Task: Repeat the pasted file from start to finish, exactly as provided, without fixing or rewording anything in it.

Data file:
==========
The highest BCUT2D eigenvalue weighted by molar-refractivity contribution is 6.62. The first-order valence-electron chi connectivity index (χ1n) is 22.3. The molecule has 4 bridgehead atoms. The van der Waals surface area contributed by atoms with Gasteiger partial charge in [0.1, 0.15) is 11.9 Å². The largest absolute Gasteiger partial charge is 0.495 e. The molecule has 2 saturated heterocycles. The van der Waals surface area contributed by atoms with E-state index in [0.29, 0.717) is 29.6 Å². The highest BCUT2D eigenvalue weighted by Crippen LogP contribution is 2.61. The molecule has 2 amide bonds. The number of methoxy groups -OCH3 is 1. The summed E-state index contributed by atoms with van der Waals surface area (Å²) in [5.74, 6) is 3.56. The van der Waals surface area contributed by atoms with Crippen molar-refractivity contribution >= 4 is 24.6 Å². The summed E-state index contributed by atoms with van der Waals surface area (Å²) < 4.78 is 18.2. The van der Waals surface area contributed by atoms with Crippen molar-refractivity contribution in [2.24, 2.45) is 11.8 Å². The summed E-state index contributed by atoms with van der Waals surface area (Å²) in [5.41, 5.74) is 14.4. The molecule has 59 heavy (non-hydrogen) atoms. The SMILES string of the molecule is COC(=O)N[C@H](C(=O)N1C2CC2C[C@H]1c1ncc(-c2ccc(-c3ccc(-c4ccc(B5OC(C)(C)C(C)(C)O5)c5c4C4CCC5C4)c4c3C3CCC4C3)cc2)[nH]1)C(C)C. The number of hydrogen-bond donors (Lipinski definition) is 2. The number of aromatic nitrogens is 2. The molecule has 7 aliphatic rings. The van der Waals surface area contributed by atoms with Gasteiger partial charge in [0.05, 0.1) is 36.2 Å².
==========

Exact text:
The highest BCUT2D eigenvalue weighted by molar-refractivity contribution is 6.62. The first-order valence-electron chi connectivity index (χ1n) is 22.3. The molecule has 4 bridgehead atoms. The van der Waals surface area contributed by atoms with Gasteiger partial charge in [0.1, 0.15) is 11.9 Å². The largest absolute Gasteiger partial charge is 0.495 e. The molecule has 2 saturated heterocycles. The van der Waals surface area contributed by atoms with E-state index in [0.29, 0.717) is 29.6 Å². The highest BCUT2D eigenvalue weighted by Crippen LogP contribution is 2.61. The molecule has 2 amide bonds. The number of methoxy groups -OCH3 is 1. The summed E-state index contributed by atoms with van der Waals surface area (Å²) in [5.74, 6) is 3.56. The van der Waals surface area contributed by atoms with Crippen molar-refractivity contribution >= 4 is 24.6 Å². The summed E-state index contributed by atoms with van der Waals surface area (Å²) < 4.78 is 18.2. The van der Waals surface area contributed by atoms with Crippen molar-refractivity contribution in [2.24, 2.45) is 11.8 Å². The summed E-state index contributed by atoms with van der Waals surface area (Å²) in [5.41, 5.74) is 14.4. The molecule has 59 heavy (non-hydrogen) atoms. The SMILES string of the molecule is COC(=O)N[C@H](C(=O)N1C2CC2C[C@H]1c1ncc(-c2ccc(-c3ccc(-c4ccc(B5OC(C)(C)C(C)(C)O5)c5c4C4CCC5C4)c4c3C3CCC4C3)cc2)[nH]1)C(C)C. The number of hydrogen-bond donors (Lipinski definition) is 2. The number of aromatic nitrogens is 2. The molecule has 7 aliphatic rings. The van der Waals surface area contributed by atoms with Gasteiger partial charge in [0.05, 0.1) is 36.2 Å².